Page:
A pair of life-sized Laurel and Hardy statues have been found nearly a year after they were stolen.
Lesley Haylett, 62, and her partner Peter Elliott, 72, were left devastated after the 6ft figures were taken from outside their home in Romford, London, for a fourth time last July.
Mr Elliott, who was given the statues as a gift by Ms Haylett more than 40 years ago, was in hospital receiving a bone marrow transplant at the time they were stolen.
Ms Haylett said Laurel and Hardy were found by police on July 15 in a garage – nearly exactly a year after they disappeared – but she was not told by officers exactly where they were recovered.
She told the PA news agency: “I just couldn’t believe it when the police told me they’d found them, especially as they went missing the day Pete went in for a bone marrow transplant.
“It was a pure fluke that the police found them. They were carrying out a search when they found them under some blue tarpaulin in a lock-up garage.
“They told me that one of the officers, Pc Jo McCarthy, recognised them and said, ‘That’s Laurel and Hardy, they’ve been stolen’.”
As part of the campaign to find the statues, business owner Dean Floyd had offered a £5,000 reward – which he then increased to £10,000 – to try to encourage someone to come forward.
Ms Haylett said: “Pete couldn’t believe it when I told him they had been found – he was really, really pleased.
“We really thought they’d gone. Especially when Dean upped his reward to £10,000 and no-one came forward. It’s a lot of money and I really thought someone would ring up and say ‘Oh, my mate’s got them in his garage.’
“So Pete is over the moon, he really is. He couldn’t believe they were back. I can’t believe they’re back.”
Ms Haylett added she was really grateful to the police, especially Pc McCarthy, for finding them.
The fibreglass statues have been stolen numerous times over the years and were last returned in 2018 after being taken three years earlier in 2015.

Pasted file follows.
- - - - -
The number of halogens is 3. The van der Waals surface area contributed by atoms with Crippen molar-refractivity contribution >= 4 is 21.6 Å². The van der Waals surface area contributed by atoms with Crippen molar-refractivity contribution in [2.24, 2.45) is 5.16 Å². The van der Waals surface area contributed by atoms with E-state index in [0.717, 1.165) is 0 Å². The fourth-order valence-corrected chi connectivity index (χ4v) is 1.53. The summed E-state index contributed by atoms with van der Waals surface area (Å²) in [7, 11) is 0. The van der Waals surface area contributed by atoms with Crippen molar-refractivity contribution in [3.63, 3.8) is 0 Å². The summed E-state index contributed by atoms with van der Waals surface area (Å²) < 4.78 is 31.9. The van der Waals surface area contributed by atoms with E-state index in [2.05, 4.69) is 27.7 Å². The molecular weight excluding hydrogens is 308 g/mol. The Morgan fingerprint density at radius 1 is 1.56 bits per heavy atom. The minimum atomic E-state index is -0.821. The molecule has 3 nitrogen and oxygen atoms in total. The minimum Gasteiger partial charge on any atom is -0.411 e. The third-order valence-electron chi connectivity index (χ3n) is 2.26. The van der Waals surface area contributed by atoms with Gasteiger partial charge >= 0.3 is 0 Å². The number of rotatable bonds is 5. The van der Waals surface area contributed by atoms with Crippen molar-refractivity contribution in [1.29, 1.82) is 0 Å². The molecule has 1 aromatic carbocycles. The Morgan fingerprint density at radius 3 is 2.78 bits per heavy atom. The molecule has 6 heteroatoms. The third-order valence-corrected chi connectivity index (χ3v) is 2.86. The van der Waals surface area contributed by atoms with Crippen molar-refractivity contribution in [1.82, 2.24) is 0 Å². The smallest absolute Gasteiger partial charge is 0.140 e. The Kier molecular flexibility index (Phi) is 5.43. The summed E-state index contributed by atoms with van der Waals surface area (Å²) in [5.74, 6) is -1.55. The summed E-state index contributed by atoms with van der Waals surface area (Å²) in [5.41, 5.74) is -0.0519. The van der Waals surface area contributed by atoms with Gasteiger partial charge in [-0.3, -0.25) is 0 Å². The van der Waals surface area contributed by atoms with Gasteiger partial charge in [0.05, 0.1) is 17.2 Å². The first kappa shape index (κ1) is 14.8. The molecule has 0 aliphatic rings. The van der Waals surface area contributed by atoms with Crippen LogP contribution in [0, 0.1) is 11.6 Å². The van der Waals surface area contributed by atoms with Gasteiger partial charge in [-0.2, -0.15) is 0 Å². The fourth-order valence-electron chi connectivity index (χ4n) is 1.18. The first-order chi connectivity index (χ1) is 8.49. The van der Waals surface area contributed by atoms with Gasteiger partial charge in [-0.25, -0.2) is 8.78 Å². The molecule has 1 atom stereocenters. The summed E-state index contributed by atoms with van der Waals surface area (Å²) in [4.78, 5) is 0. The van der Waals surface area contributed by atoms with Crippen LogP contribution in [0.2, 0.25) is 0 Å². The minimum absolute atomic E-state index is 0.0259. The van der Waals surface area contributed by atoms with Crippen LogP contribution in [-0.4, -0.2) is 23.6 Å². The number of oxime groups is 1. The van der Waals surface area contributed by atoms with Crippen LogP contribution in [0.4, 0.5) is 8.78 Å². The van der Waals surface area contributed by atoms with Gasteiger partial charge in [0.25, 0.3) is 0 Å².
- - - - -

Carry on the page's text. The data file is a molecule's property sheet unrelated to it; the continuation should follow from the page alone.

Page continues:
Ms Haylett said the statues are well-known in the area as they have been part of an elaborate Christmas display the pair have organised annually in aid of charity for the past 36 years.
She added that Laurel and Hardy will return to their rightful place in the display this Christmas after being missing from last year’s.
Mr Floyd, who offered the reward on behalf of his construction company Chigwell Group, said: “I am absolutely over the moon that the Laurel and Hardy statues have now been returned to their rightful owners.
“When I was told of the theft I acted immediately to offer a £10,000 reward for their safe return, but when no information came forward, like many others feared they’d never be seen again.
“So we were as surprised and delighted as everyone else to hear that the boys had been found and will soon be back on display and again play a central part in some of the local community fundraising activities.”
A spokeswoman for the Metropolitan Police said: “The statues were recovered as part of a search in relation to a separate police investigation. We are delighted that we’ve been able to reunite Laurel and Hardy with their owner.”
Comedy duo Laurel and Hardy were known for slapstick comedy short films from the 1920s to the 1940s.